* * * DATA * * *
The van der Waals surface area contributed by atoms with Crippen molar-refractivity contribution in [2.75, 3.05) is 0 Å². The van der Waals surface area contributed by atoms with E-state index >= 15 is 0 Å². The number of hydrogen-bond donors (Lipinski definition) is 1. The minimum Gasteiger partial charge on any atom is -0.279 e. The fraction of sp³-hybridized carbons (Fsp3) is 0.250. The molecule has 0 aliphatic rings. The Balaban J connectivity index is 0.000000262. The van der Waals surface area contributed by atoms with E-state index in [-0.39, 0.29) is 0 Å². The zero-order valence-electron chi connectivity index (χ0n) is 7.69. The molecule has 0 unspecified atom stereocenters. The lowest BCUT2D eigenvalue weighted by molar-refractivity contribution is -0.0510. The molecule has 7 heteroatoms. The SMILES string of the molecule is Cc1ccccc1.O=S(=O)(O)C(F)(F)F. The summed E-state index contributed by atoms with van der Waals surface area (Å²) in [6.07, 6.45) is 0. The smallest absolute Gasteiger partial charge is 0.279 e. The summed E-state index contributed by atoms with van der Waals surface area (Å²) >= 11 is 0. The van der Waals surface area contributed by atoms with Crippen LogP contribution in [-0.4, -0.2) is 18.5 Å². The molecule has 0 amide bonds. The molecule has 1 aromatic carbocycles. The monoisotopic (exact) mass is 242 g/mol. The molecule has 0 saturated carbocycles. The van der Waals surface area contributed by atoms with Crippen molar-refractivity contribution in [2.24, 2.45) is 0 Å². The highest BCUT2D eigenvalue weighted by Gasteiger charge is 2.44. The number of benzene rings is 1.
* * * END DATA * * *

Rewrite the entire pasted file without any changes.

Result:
The van der Waals surface area contributed by atoms with Crippen molar-refractivity contribution in [2.75, 3.05) is 0 Å². The van der Waals surface area contributed by atoms with E-state index >= 15 is 0 Å². The number of hydrogen-bond donors (Lipinski definition) is 1. The minimum Gasteiger partial charge on any atom is -0.279 e. The fraction of sp³-hybridized carbons (Fsp3) is 0.250. The molecule has 0 aliphatic rings. The Balaban J connectivity index is 0.000000262. The van der Waals surface area contributed by atoms with E-state index in [-0.39, 0.29) is 0 Å². The zero-order valence-electron chi connectivity index (χ0n) is 7.69. The molecule has 0 unspecified atom stereocenters. The lowest BCUT2D eigenvalue weighted by molar-refractivity contribution is -0.0510. The molecule has 7 heteroatoms. The SMILES string of the molecule is Cc1ccccc1.O=S(=O)(O)C(F)(F)F. The summed E-state index contributed by atoms with van der Waals surface area (Å²) in [6.07, 6.45) is 0. The smallest absolute Gasteiger partial charge is 0.279 e. The summed E-state index contributed by atoms with van der Waals surface area (Å²) >= 11 is 0. The van der Waals surface area contributed by atoms with Crippen LogP contribution in [-0.4, -0.2) is 18.5 Å². The molecule has 0 amide bonds. The molecule has 1 aromatic carbocycles. The monoisotopic (exact) mass is 242 g/mol. The molecule has 0 saturated carbocycles. The van der Waals surface area contributed by atoms with Crippen molar-refractivity contribution in [2.24, 2.45) is 0 Å². The highest BCUT2D eigenvalue weighted by Gasteiger charge is 2.44. The number of benzene rings is 1.